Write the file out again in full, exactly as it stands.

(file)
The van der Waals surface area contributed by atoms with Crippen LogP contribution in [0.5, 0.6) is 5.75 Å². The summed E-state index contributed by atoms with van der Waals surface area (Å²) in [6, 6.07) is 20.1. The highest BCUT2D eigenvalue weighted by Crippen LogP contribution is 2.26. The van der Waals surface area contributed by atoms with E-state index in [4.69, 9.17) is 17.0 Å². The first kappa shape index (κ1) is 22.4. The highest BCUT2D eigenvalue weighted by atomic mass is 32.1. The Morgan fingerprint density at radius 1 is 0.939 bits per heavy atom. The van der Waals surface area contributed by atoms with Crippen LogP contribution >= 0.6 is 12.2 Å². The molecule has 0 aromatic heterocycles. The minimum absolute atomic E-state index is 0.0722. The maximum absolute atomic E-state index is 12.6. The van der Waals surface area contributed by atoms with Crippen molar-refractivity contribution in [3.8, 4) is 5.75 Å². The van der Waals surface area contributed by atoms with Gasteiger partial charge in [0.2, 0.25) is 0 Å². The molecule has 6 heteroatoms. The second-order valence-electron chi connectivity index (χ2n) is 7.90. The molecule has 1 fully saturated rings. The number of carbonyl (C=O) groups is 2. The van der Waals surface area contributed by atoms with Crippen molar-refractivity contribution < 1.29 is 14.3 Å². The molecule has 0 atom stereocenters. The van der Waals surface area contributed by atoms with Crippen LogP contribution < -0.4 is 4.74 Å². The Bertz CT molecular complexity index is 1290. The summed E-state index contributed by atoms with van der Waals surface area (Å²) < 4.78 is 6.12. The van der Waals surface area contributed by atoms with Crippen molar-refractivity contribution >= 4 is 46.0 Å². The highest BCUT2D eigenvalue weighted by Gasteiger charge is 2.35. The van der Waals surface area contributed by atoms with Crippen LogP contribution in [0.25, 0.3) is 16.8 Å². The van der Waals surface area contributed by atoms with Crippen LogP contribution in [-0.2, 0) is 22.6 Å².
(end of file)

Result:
The van der Waals surface area contributed by atoms with Crippen LogP contribution in [0.5, 0.6) is 5.75 Å². The summed E-state index contributed by atoms with van der Waals surface area (Å²) in [6, 6.07) is 20.1. The highest BCUT2D eigenvalue weighted by Crippen LogP contribution is 2.26. The van der Waals surface area contributed by atoms with E-state index in [4.69, 9.17) is 17.0 Å². The first kappa shape index (κ1) is 22.4. The highest BCUT2D eigenvalue weighted by atomic mass is 32.1. The Morgan fingerprint density at radius 1 is 0.939 bits per heavy atom. The van der Waals surface area contributed by atoms with Crippen LogP contribution >= 0.6 is 12.2 Å². The molecule has 0 aromatic heterocycles. The minimum absolute atomic E-state index is 0.0722. The maximum absolute atomic E-state index is 12.6. The van der Waals surface area contributed by atoms with Crippen molar-refractivity contribution in [3.8, 4) is 5.75 Å². The van der Waals surface area contributed by atoms with Gasteiger partial charge in [0.2, 0.25) is 0 Å². The molecule has 6 heteroatoms. The second-order valence-electron chi connectivity index (χ2n) is 7.90. The molecule has 1 fully saturated rings. The number of carbonyl (C=O) groups is 2. The van der Waals surface area contributed by atoms with Crippen molar-refractivity contribution < 1.29 is 14.3 Å². The molecule has 0 atom stereocenters. The van der Waals surface area contributed by atoms with Crippen LogP contribution < -0.4 is 4.74 Å². The Bertz CT molecular complexity index is 1290. The summed E-state index contributed by atoms with van der Waals surface area (Å²) < 4.78 is 6.12. The van der Waals surface area contributed by atoms with Crippen molar-refractivity contribution >= 4 is 46.0 Å². The highest BCUT2D eigenvalue weighted by Gasteiger charge is 2.35. The van der Waals surface area contributed by atoms with Crippen LogP contribution in [0.25, 0.3) is 16.8 Å². The van der Waals surface area contributed by atoms with Crippen LogP contribution in [-0.2, 0) is 22.6 Å².